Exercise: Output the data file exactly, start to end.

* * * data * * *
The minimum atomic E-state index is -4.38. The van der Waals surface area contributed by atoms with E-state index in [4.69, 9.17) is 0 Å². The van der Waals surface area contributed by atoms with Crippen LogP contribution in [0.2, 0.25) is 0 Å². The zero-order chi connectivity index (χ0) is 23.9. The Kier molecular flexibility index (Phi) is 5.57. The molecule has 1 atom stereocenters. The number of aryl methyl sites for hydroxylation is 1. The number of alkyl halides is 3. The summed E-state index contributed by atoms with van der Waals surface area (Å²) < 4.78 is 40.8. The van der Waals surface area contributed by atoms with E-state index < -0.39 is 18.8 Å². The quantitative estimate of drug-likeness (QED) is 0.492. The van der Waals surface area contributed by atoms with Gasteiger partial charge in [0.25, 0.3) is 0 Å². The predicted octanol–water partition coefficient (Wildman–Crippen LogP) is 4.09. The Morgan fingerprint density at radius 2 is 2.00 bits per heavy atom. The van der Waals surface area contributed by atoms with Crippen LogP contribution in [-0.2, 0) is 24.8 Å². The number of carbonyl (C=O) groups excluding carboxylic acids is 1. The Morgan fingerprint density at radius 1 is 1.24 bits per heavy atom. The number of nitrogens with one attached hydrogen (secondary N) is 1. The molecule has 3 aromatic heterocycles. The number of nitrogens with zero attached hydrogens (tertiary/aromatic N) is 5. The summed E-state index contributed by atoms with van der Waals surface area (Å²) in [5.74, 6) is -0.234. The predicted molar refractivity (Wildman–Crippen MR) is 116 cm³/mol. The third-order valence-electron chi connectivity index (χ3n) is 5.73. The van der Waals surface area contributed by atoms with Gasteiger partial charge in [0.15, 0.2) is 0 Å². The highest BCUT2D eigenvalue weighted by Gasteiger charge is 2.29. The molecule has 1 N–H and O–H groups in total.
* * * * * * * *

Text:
The minimum atomic E-state index is -4.38. The van der Waals surface area contributed by atoms with E-state index in [4.69, 9.17) is 0 Å². The van der Waals surface area contributed by atoms with Crippen LogP contribution in [0.2, 0.25) is 0 Å². The zero-order chi connectivity index (χ0) is 23.9. The Kier molecular flexibility index (Phi) is 5.57. The molecule has 1 atom stereocenters. The number of aryl methyl sites for hydroxylation is 1. The number of alkyl halides is 3. The summed E-state index contributed by atoms with van der Waals surface area (Å²) < 4.78 is 40.8. The van der Waals surface area contributed by atoms with E-state index < -0.39 is 18.8 Å². The quantitative estimate of drug-likeness (QED) is 0.492. The van der Waals surface area contributed by atoms with Gasteiger partial charge in [0.25, 0.3) is 0 Å². The predicted octanol–water partition coefficient (Wildman–Crippen LogP) is 4.09. The Morgan fingerprint density at radius 2 is 2.00 bits per heavy atom. The van der Waals surface area contributed by atoms with Crippen LogP contribution in [-0.2, 0) is 24.8 Å². The number of carbonyl (C=O) groups excluding carboxylic acids is 1. The Morgan fingerprint density at radius 1 is 1.24 bits per heavy atom. The number of nitrogens with one attached hydrogen (secondary N) is 1. The molecule has 3 aromatic heterocycles. The number of nitrogens with zero attached hydrogens (tertiary/aromatic N) is 5. The summed E-state index contributed by atoms with van der Waals surface area (Å²) in [5.74, 6) is -0.234. The predicted molar refractivity (Wildman–Crippen MR) is 116 cm³/mol. The third-order valence-electron chi connectivity index (χ3n) is 5.73. The van der Waals surface area contributed by atoms with Gasteiger partial charge in [0.15, 0.2) is 0 Å². The highest BCUT2D eigenvalue weighted by Gasteiger charge is 2.29. The molecule has 1 N–H and O–H groups in total.